Golden Reel Award, Best Sound Editing - ADR, 1989.
    Audience Award, Best Foreign Film (Mejor Película Extranjera), Robert Zemeckis, Sant Jordi Awards, 1989.
    Nominee, Best Cinematography Award, Dean Cundey, British Society of Cinematographers, 1988.
    Nominee, Eddie, Best Edited Feature Film, Arthur Schmidt, American Cinema Editors, USA, 1989.
    Nominee, César, Best Foreign Film (Meilleur film étranger), Robert Zemeckis, 1989.
    Nominee, DGA Award, Outstanding Directorial Achievement in Motion Pictures, Robert Zemeckis, 1989.
    Nominee, Grammy, Best Album of Original Instrumental Background Score Written for a Motion Picture or Television, Alan Silvestri, 1989.
    Nominee, WGA Award (Screen) Best Screenplay Based on Material from Another Medium, Jeffrey Price and Peter S. Seaman, 1989.
    Nominee, DVDX Award, Best Menu Design, John Ross, DVD Exclusive Awards, 2003
  • Originally Released in 1988.
  • Running Time: 103 minutes.
  • DeLuxe
  • U.S.A.  U.S.A.


Production Notes:

The first animated film to be nominated for an Academy Award for best film editing, best effects (sound effects editing), best effects (visual effects), best art direction-set direction or best cinematography.

Who Framed Roger Rabbit is based on the 1981 novel Who Censored Roger Rabbit, by Gary K. Wolf. The book makes a statement, as the film does less pointedly, about dominant races and minorities. The book had been optioned by Disney in the early 1980s and had even been announced for production in the 1983 Disney annual report. The project was eventually shelved, but a draft screenplay caught the eye of director Robert Zemeckis (the "Back to the Future" trilogy). When Disney management approached Steven Spielberg about his interest in Roger Rabbit, Zemeckis came along, and (once satisfied that the budget would be high enough to deliver a truly ground-breaking film) the two agreed to the task.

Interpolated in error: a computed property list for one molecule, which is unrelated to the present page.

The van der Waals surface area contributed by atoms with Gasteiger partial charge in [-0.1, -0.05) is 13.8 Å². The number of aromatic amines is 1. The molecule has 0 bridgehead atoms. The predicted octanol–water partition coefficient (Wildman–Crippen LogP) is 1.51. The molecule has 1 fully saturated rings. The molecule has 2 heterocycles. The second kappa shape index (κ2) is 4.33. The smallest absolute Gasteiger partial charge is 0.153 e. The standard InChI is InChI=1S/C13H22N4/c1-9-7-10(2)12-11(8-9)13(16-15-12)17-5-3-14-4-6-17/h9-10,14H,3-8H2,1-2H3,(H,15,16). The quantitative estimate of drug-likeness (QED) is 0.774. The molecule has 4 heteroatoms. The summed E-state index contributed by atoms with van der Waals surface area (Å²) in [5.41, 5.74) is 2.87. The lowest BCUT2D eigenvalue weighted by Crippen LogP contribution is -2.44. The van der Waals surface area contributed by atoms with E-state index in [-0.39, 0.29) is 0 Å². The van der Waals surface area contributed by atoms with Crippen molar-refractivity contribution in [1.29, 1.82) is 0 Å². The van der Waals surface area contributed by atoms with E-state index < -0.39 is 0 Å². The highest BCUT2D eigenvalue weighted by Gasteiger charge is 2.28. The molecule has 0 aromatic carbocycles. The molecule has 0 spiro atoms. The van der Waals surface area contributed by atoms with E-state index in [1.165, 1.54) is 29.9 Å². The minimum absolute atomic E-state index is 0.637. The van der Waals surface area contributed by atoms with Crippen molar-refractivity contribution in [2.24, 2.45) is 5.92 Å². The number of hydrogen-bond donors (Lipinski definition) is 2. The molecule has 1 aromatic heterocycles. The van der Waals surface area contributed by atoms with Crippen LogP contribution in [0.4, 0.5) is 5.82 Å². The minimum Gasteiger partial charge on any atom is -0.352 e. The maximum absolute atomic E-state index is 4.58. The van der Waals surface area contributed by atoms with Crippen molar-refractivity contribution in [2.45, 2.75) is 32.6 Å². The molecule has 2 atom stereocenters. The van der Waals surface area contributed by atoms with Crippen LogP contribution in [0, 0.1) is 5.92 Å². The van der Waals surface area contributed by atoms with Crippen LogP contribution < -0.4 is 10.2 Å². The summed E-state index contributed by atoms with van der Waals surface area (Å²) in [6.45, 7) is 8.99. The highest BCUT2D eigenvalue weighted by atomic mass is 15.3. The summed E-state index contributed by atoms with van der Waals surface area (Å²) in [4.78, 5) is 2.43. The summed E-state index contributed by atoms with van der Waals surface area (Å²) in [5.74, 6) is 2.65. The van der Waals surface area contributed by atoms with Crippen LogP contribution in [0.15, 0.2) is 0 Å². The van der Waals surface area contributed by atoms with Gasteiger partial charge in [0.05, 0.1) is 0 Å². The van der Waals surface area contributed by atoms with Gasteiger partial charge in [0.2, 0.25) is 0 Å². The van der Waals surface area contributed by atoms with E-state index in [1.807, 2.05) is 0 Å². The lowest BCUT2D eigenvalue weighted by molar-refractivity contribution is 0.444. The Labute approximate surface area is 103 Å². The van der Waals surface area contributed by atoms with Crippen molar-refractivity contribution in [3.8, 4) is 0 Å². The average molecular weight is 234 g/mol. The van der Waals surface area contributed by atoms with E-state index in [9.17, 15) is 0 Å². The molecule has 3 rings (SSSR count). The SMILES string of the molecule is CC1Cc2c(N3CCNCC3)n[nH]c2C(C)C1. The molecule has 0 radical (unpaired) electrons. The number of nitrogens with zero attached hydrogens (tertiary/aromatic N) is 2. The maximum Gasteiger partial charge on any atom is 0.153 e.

One of the great joys of Roger Rabbit is the interaction of characters from several different studios (and thus, several different ownerships). A team of attorneys spent years putting together the several specific contracts and releases required to assemble the all-star "guest cast" that appears in Toontown.

The characters of Roger Rabbit and Baby Herman returned in the animated shorts Tummy Trouble (1989), Roller Coaster Rabbit (1990) and Trail Mix-Up (1993). Although plans for a sequel to Who Framed Roger Rabbit frequently percolate through the Hollywood grapevine, none has ever passed the development phase.

The combination of animation and live-action in Who Framed Roger Rabbit took the pioneering work of Song of the South (1946) and Mary Poppins (1964) and moved it into a new dimension of realism. No longer did actors function in a two-dimensional plane with cartoons; in Roger Rabbit, both human and Toon are fully-dimensional characters, coexisting in the same space.

The animation was supervised by renowned animator Richard Williams, who was at first reluctant to take on the project, until Zemeckis convinced him that he would dictate exactly what he wanted from the film, and Williams would simply supply it. Williams defined his role to Zemeckis: "I'm your pencil."